This article is for general information purposes only and is not to be taken as professional medical advice.

Monday, September 24, 2018

PLEASE VOTE FOR US!




The New Hamburg Wellness Centre has been nominated as a top 10 finalist in this year's Record Reader Awards in the following 3 categories:

1.      Favourite Chiropractic Clinic

2.      Favourite Massage Therapy Clinic

3.      Favourite Alternative Medicine Clinic


We are asking for your support to help us get to a winning position.

All you need to do is:

    1. Login in with your email and password if you have voted in previous years

OR

    1. Select "Register a new account" if you have not voted in the past

  • Select Health, Wellness & Beauty and select each of the above 3 categories and vote for New Hamburg Wellness Centre.

For those with multiple e-mail addresses, you can register with each address and vote again!


Voting will take place from Saturday September 22nd until Saturday September 29th at midnight.

Please share this with your contacts.

We appreciate your support!

Thank-you in advance.


Friday, September 14, 2018

Understanding Medical Acupuncture Treatment


By Dr. John A. Papa, DC, FCCPOR(C)

Acupuncture is a 2000-year-old Chinese treatment in which needles are inserted into specific points on the body.  The World Health Organization (WHO) lists approximately four-dozen different conditions that can legitimately be treated by acupuncture.   Acupuncture treatments can be particularly helpful for pain complaints such as:  muscular strains, joint sprains, arthritic pain, neck and low back pain, rotator cuff tendonitis, tennis elbow, hip, knee and leg pain, sciatica, bursitis, migraine and tension headaches.

The term "Medical Acupuncture" refers to acupuncture performed by a licensed health care professional who has training in the health sciences.  Practitioners of Medical Acupuncture derive the concepts of disease, dysfunction, and healing from the western biomedical understanding of pathology, anatomy, physiology and biochemistry.  Under this model, the act of inserting an acupuncture needle into the body is believed to result in the following:

·      Pain Control - Pain-blocking substances are released locally and by the central nervous system to suppress the transmission of pain.
·   Inflammation Control - Natural anti-inflammatory chemicals are released locally, and inflammation control centers are stimulated in other parts of the body.
·   Blood and Lymphatic Flow - Enhancement of blood and lymphatic flow locally and throughout the body allows for the delivery of fresh oxygen and the removal of injury debris from the injury site.

The needles used for acupuncture are much smaller than a standard hypodermic needle.  These needles are solid, not hollow, and have a finely tapered point as opposed to a bevelled cutting-edge point.  The sensations felt during needle insertion range from feeling nothing at all, to mild tingling, to slight numbness/achiness, to small electrical pulsations distant to the site of insertion.  All these sensations typically subside once the needles are removed.  It is common practice nowadays for practitioners to use sterile disposable needles that are discarded following treatment.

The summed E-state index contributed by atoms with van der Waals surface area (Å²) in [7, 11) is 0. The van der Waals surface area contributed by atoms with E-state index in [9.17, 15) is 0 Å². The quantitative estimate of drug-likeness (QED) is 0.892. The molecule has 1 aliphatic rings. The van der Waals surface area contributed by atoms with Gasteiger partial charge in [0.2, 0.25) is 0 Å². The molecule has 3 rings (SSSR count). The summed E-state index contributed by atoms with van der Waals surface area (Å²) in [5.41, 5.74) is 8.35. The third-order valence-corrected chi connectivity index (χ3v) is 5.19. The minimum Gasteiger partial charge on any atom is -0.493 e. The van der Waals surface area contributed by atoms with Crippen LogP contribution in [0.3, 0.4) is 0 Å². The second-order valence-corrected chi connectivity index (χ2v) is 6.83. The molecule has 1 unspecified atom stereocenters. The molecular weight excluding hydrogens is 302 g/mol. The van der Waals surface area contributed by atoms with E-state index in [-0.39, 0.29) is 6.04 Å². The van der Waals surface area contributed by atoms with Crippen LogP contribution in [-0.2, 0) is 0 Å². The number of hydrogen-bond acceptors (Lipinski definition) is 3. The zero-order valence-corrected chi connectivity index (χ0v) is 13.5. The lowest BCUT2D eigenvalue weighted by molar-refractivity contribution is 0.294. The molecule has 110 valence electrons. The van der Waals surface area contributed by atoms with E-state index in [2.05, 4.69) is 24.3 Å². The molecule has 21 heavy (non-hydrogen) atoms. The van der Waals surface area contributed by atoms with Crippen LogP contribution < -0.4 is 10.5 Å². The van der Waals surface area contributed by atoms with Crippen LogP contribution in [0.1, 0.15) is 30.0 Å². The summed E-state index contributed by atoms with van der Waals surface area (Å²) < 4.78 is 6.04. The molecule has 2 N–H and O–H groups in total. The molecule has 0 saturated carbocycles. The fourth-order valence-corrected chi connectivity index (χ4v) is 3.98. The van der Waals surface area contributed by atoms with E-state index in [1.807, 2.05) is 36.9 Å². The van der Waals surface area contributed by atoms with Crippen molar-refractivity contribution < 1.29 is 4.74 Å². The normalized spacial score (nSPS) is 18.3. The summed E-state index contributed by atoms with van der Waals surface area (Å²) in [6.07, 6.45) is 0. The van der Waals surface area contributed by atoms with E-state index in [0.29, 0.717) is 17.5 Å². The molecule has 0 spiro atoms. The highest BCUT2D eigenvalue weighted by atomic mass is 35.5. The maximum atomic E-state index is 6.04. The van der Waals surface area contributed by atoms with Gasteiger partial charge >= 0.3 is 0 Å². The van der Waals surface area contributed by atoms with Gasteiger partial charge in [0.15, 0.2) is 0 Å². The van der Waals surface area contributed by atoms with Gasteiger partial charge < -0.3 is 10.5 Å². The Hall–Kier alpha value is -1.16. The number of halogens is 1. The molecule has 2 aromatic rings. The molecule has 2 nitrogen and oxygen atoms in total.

As with any health intervention, there is always a potential for side effects and adverse reactions.  The good news is that acupuncture performed by an experienced and knowledgeable practitioner is relatively safe and infrequently yields minor side effects.  These may include but are not limited to: a slight discoloration at the acupuncture site that is temporary and not dangerous; minor bleeding; nausea; short-term fatigue or drowsiness; or a short-term increase in pain before relief sets in.  An experienced and knowledgeable practitioner aims to avoid treatment of certain points during pregnancy, over wounded or infectious areas, to individuals who are hemophiliacs, and to individuals who have needle phobia.

Medical Acupuncture treatments can be safely and successfully employed to help promote healing and recovery from pain complaints including muscle and joint injuries.  Acupuncture treatments are also often utilized in conjunction with other rehabilitative strategies such as exercise prescription, manual adjusting and mobilization techniques, and soft tissue therapy.  For more information visit www.nhwc.ca.

This article is a basic summary for educational purposes only.  It is not intended, and should not be considered, as a replacement for consultation, diagnosis or treatment by a duly licensed health practitioner.